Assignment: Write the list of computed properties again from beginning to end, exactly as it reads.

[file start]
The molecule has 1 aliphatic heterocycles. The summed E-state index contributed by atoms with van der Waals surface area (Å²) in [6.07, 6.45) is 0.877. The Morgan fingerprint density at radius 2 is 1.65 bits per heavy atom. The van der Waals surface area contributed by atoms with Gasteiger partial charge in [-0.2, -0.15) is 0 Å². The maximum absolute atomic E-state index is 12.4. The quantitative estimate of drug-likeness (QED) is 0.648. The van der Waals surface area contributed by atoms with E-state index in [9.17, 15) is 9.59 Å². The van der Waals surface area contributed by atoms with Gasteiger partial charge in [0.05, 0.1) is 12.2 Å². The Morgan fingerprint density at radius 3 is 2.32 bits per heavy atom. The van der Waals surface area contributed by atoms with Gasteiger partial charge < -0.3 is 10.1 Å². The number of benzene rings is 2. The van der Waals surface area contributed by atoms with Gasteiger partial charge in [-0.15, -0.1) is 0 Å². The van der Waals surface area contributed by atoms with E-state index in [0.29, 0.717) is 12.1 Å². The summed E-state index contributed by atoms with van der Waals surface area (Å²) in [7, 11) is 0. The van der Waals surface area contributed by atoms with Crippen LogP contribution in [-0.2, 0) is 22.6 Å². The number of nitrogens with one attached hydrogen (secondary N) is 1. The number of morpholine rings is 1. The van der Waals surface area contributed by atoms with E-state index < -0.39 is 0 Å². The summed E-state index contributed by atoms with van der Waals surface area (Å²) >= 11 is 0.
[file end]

The molecule has 1 aliphatic heterocycles. The summed E-state index contributed by atoms with van der Waals surface area (Å²) in [6.07, 6.45) is 0.877. The Morgan fingerprint density at radius 2 is 1.65 bits per heavy atom. The van der Waals surface area contributed by atoms with Gasteiger partial charge in [-0.2, -0.15) is 0 Å². The maximum absolute atomic E-state index is 12.4. The quantitative estimate of drug-likeness (QED) is 0.648. The van der Waals surface area contributed by atoms with E-state index in [9.17, 15) is 9.59 Å². The van der Waals surface area contributed by atoms with Gasteiger partial charge in [0.05, 0.1) is 12.2 Å². The Morgan fingerprint density at radius 3 is 2.32 bits per heavy atom. The van der Waals surface area contributed by atoms with Gasteiger partial charge < -0.3 is 10.1 Å². The number of benzene rings is 2. The van der Waals surface area contributed by atoms with Gasteiger partial charge in [-0.15, -0.1) is 0 Å². The van der Waals surface area contributed by atoms with E-state index in [0.29, 0.717) is 12.1 Å². The summed E-state index contributed by atoms with van der Waals surface area (Å²) in [7, 11) is 0. The van der Waals surface area contributed by atoms with Crippen LogP contribution in [-0.2, 0) is 22.6 Å². The number of nitrogens with one attached hydrogen (secondary N) is 1. The number of morpholine rings is 1. The van der Waals surface area contributed by atoms with E-state index < -0.39 is 0 Å². The summed E-state index contributed by atoms with van der Waals surface area (Å²) >= 11 is 0.